‘No Dogs, No Jews’ — No Evidence
EDITOR’S NOTE: After many decades of writing sob-stories featuring signs erected by Whites reading “No dogs or Jews allowed” — and fishing for sympathy (and compliance) from Whites, and solidarity from Jews — the Canadian Jewish News has finally admitted that the signs never existed. To excuse the lie, they speculate that a “no dogs” sign on a long-ago beach might have been near a “Gentiles only” sign and the two were “morphed” by Jewish memory.
Though there is absolutely zero evidence for such signs, and therefore naturally no one could have seen them, the newspaper states “when challenged, several of our respondents emphatically asserted that they had seen them with their own eyes.” Jewish memory: It’s a magical, morphing thing.
We wonder when they will admit that most Jewish recountings of their alleged sufferings in WW2 have been even more outrageously “morphed”?
Lastly, we don’t accept the implicit assumption in this article: that separation of Jews and Gentiles is a bad thing. For the host population to survive, it’s a necessary thing.
THE PHRASE HAS burrowed into the Canadian Jewish consciousness. Community leaders, politicians, local history buffs and yes, journalists, almost reflexively deploy the words to illustrate the horrible prejudices Jews encountered in Canada from the 1930s to the ’50s.
The oft-cited message, repeats the Canadian Encyclopedia’s entry on anti-Semitism, appeared on signs in many places: at public parks and beaches in Toronto, outside resorts and hotels in the Laurentians and Ontario’s cottage country, and in the vacation areas of Manitoba and British Columbia.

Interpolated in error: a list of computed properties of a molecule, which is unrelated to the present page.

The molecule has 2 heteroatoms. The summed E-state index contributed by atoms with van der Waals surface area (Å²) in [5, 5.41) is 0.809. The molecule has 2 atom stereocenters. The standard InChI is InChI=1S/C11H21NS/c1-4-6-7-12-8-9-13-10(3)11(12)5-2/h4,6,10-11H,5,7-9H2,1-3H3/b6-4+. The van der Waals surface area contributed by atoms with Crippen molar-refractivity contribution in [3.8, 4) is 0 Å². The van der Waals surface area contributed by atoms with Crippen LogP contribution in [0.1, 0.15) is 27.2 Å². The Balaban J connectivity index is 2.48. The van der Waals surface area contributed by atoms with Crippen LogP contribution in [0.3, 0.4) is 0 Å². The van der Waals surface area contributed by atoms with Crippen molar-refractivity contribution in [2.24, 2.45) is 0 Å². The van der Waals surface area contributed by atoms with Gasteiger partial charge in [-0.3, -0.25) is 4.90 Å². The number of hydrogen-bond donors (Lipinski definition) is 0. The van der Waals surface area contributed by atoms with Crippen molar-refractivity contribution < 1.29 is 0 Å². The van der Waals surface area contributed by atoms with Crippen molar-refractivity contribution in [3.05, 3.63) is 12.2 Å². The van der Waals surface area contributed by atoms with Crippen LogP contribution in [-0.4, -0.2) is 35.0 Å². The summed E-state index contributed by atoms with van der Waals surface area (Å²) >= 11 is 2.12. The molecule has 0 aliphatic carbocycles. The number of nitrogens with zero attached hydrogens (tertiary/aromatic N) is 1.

A few years ago, a Jewish candidate for public office uttered the “no dogs or Jews” meme. As recently as a few weeks ago, the Centre for Israel and Jewish Affairs (CIJA), in a press release, recalled that “signs in public parks went so far as to declare: ‘No dogs or Jews allowed.’ ”
There’s a problem, however, and it may shock you: there is no proof that such signs existed. Several top Jewish historians don’t recall ever encountering evidence of them in their research, with one acknowledging the signs could be an urban myth.
Pundits often say: “The absence of evidence is not evidence of absence.” True. But logic also tells us that given the voluminous files at various archives brimming with photographic and documentary material confirming rampant anti-Semitic attitudes in Canada in that era, wouldn’t there be verification of the most insulting example, the sign declaring “No Dogs or Jews”?
There’s not one.
The Canadian Jewish Congress national archives in Montreal and the Ontario Jewish Archives, Blankenstein Family Heritage Centre in Toronto hold photos of signs from the era with the following messages: “Christians Only – Jews Not Allowed”; “No Jews Wanted;” “Jews Not Allowed”; and several examples of “Gentiles Only.”
They were found in Jackson’s Point, Ont.; Forest Hill Lodge near Burleigh Falls, Ont.; the Mossington Park Resort on Lake Simcoe; the Cawthra Mansions Tea Rooms in Toronto; Lakeside Point in Scarborough; Musselman’s Lake beach in Ontario; and Pleasant Valley Ranch in Oshawa.
There’s one ominous number from the Quebec resort town of Ste. Agathe, north of Montreal, warning Jews to “scram while the going is good.” (The French message says the village is French-Canadian, “and we will keep it that way.”)
The Jewish Public Library in Montreal also has no record of signs referring to dogs.